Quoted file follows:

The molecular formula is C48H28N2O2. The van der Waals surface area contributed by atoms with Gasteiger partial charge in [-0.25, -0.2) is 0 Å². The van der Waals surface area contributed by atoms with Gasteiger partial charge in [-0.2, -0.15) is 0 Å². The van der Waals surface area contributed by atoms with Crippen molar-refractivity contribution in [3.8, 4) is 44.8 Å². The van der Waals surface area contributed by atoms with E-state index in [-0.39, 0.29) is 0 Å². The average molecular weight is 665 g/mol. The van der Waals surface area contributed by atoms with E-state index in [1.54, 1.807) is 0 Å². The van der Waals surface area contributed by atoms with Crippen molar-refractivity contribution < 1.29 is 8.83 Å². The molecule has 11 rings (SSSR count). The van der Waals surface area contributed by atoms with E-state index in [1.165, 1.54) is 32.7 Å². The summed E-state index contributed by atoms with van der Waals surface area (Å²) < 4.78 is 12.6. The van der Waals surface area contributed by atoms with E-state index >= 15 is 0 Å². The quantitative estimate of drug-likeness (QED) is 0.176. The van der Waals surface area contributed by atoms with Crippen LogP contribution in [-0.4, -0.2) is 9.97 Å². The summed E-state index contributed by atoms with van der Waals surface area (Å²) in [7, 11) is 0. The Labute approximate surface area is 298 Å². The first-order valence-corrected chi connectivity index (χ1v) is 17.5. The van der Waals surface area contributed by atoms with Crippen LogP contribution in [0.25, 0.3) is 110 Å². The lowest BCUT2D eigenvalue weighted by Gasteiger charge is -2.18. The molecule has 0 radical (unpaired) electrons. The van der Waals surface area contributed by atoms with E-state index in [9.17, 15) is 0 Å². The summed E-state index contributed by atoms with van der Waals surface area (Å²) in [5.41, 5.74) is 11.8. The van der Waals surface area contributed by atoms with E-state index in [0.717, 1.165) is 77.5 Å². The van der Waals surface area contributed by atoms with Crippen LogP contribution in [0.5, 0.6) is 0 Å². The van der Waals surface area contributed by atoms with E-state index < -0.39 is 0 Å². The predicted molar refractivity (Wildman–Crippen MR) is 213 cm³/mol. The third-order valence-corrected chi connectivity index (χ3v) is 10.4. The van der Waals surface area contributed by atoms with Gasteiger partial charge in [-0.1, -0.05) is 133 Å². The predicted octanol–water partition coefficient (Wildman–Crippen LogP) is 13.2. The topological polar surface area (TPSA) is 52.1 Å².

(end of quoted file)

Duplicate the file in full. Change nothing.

The molecular formula is C48H28N2O2. The van der Waals surface area contributed by atoms with Gasteiger partial charge in [-0.25, -0.2) is 0 Å². The van der Waals surface area contributed by atoms with Gasteiger partial charge in [-0.2, -0.15) is 0 Å². The van der Waals surface area contributed by atoms with Crippen molar-refractivity contribution in [3.8, 4) is 44.8 Å². The van der Waals surface area contributed by atoms with E-state index in [-0.39, 0.29) is 0 Å². The average molecular weight is 665 g/mol. The van der Waals surface area contributed by atoms with E-state index in [1.54, 1.807) is 0 Å². The van der Waals surface area contributed by atoms with Crippen molar-refractivity contribution < 1.29 is 8.83 Å². The molecule has 11 rings (SSSR count). The van der Waals surface area contributed by atoms with E-state index in [1.165, 1.54) is 32.7 Å². The summed E-state index contributed by atoms with van der Waals surface area (Å²) < 4.78 is 12.6. The van der Waals surface area contributed by atoms with E-state index >= 15 is 0 Å². The quantitative estimate of drug-likeness (QED) is 0.176. The van der Waals surface area contributed by atoms with Crippen LogP contribution in [-0.4, -0.2) is 9.97 Å². The summed E-state index contributed by atoms with van der Waals surface area (Å²) in [7, 11) is 0. The Labute approximate surface area is 298 Å². The first-order valence-corrected chi connectivity index (χ1v) is 17.5. The van der Waals surface area contributed by atoms with Crippen LogP contribution in [0.25, 0.3) is 110 Å². The lowest BCUT2D eigenvalue weighted by Gasteiger charge is -2.18. The molecule has 0 radical (unpaired) electrons. The van der Waals surface area contributed by atoms with E-state index in [9.17, 15) is 0 Å². The summed E-state index contributed by atoms with van der Waals surface area (Å²) in [5.41, 5.74) is 11.8. The van der Waals surface area contributed by atoms with E-state index in [0.717, 1.165) is 77.5 Å². The van der Waals surface area contributed by atoms with Crippen LogP contribution in [0.5, 0.6) is 0 Å². The van der Waals surface area contributed by atoms with E-state index < -0.39 is 0 Å². The predicted molar refractivity (Wildman–Crippen MR) is 213 cm³/mol. The third-order valence-corrected chi connectivity index (χ3v) is 10.4. The van der Waals surface area contributed by atoms with Gasteiger partial charge in [-0.1, -0.05) is 133 Å². The predicted octanol–water partition coefficient (Wildman–Crippen LogP) is 13.2. The topological polar surface area (TPSA) is 52.1 Å².